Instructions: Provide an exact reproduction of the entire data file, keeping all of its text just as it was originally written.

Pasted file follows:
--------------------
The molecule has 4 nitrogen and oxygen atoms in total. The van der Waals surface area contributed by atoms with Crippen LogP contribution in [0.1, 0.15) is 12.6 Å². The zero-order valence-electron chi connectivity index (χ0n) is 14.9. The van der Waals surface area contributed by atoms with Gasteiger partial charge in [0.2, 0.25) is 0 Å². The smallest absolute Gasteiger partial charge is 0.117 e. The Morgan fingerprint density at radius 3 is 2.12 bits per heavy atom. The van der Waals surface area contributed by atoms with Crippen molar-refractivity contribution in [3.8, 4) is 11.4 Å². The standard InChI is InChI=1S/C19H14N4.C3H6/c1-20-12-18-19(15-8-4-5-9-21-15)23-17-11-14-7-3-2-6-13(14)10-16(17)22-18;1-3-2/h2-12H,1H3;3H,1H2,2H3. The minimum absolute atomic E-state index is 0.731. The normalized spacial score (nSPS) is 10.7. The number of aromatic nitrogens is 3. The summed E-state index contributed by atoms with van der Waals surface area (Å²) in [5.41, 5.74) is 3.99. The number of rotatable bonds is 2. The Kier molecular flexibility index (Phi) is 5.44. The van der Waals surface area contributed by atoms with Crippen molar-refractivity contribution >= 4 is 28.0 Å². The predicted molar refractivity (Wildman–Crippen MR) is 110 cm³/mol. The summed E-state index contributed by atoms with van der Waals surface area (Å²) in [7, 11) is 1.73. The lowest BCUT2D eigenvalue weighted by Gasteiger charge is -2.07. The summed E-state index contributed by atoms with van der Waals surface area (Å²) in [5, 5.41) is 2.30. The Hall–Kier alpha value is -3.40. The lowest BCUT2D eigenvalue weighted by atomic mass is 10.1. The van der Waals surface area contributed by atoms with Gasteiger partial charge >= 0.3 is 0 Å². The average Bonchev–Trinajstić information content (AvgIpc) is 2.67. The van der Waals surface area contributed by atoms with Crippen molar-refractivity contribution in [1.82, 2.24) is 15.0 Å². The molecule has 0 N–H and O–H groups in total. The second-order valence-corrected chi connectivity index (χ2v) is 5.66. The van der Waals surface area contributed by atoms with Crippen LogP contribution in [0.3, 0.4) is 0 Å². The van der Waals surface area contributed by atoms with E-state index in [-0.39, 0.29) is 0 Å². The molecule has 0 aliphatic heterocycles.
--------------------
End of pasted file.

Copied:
The molecule has 4 nitrogen and oxygen atoms in total. The van der Waals surface area contributed by atoms with Crippen LogP contribution in [0.1, 0.15) is 12.6 Å². The zero-order valence-electron chi connectivity index (χ0n) is 14.9. The van der Waals surface area contributed by atoms with Gasteiger partial charge in [0.2, 0.25) is 0 Å². The smallest absolute Gasteiger partial charge is 0.117 e. The Morgan fingerprint density at radius 3 is 2.12 bits per heavy atom. The van der Waals surface area contributed by atoms with Crippen molar-refractivity contribution in [3.8, 4) is 11.4 Å². The standard InChI is InChI=1S/C19H14N4.C3H6/c1-20-12-18-19(15-8-4-5-9-21-15)23-17-11-14-7-3-2-6-13(14)10-16(17)22-18;1-3-2/h2-12H,1H3;3H,1H2,2H3. The minimum absolute atomic E-state index is 0.731. The normalized spacial score (nSPS) is 10.7. The number of aromatic nitrogens is 3. The summed E-state index contributed by atoms with van der Waals surface area (Å²) in [5.41, 5.74) is 3.99. The number of rotatable bonds is 2. The Kier molecular flexibility index (Phi) is 5.44. The van der Waals surface area contributed by atoms with Crippen molar-refractivity contribution >= 4 is 28.0 Å². The predicted molar refractivity (Wildman–Crippen MR) is 110 cm³/mol. The summed E-state index contributed by atoms with van der Waals surface area (Å²) in [7, 11) is 1.73. The lowest BCUT2D eigenvalue weighted by Gasteiger charge is -2.07. The summed E-state index contributed by atoms with van der Waals surface area (Å²) in [5, 5.41) is 2.30. The Hall–Kier alpha value is -3.40. The lowest BCUT2D eigenvalue weighted by atomic mass is 10.1. The van der Waals surface area contributed by atoms with Gasteiger partial charge >= 0.3 is 0 Å². The average Bonchev–Trinajstić information content (AvgIpc) is 2.67. The van der Waals surface area contributed by atoms with Crippen molar-refractivity contribution in [1.82, 2.24) is 15.0 Å². The molecule has 0 N–H and O–H groups in total. The second-order valence-corrected chi connectivity index (χ2v) is 5.66. The van der Waals surface area contributed by atoms with Crippen LogP contribution in [0.3, 0.4) is 0 Å². The van der Waals surface area contributed by atoms with E-state index in [-0.39, 0.29) is 0 Å². The molecule has 0 aliphatic heterocycles.